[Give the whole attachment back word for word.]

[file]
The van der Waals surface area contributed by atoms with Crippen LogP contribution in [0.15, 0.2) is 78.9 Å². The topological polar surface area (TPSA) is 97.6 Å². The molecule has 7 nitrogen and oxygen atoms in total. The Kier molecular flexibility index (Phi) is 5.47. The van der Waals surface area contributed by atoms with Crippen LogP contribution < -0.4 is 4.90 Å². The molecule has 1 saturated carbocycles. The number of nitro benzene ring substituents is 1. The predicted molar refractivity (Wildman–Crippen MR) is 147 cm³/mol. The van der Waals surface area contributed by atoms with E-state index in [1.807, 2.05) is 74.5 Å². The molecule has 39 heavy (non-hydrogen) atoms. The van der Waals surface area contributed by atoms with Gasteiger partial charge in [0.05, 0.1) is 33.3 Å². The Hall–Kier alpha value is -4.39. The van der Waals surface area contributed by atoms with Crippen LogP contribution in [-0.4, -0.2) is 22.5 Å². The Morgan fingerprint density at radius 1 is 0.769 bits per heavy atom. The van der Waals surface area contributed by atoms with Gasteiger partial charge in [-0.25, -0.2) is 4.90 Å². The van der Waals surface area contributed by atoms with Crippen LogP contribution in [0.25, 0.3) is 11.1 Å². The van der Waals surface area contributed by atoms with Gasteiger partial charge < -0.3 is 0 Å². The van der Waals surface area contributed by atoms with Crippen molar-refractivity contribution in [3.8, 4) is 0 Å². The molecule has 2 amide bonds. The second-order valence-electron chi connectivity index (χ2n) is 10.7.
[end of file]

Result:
The van der Waals surface area contributed by atoms with Crippen LogP contribution in [0.15, 0.2) is 78.9 Å². The topological polar surface area (TPSA) is 97.6 Å². The molecule has 7 nitrogen and oxygen atoms in total. The Kier molecular flexibility index (Phi) is 5.47. The van der Waals surface area contributed by atoms with Crippen LogP contribution < -0.4 is 4.90 Å². The molecule has 1 saturated carbocycles. The number of nitro benzene ring substituents is 1. The predicted molar refractivity (Wildman–Crippen MR) is 147 cm³/mol. The van der Waals surface area contributed by atoms with E-state index in [1.807, 2.05) is 74.5 Å². The molecule has 39 heavy (non-hydrogen) atoms. The van der Waals surface area contributed by atoms with Gasteiger partial charge in [0.05, 0.1) is 33.3 Å². The Hall–Kier alpha value is -4.39. The van der Waals surface area contributed by atoms with Crippen LogP contribution in [-0.4, -0.2) is 22.5 Å². The Morgan fingerprint density at radius 1 is 0.769 bits per heavy atom. The van der Waals surface area contributed by atoms with Gasteiger partial charge in [-0.25, -0.2) is 4.90 Å². The van der Waals surface area contributed by atoms with Crippen LogP contribution in [0.25, 0.3) is 11.1 Å². The van der Waals surface area contributed by atoms with Gasteiger partial charge < -0.3 is 0 Å². The van der Waals surface area contributed by atoms with Crippen molar-refractivity contribution in [3.8, 4) is 0 Å². The molecule has 2 amide bonds. The second-order valence-electron chi connectivity index (χ2n) is 10.7.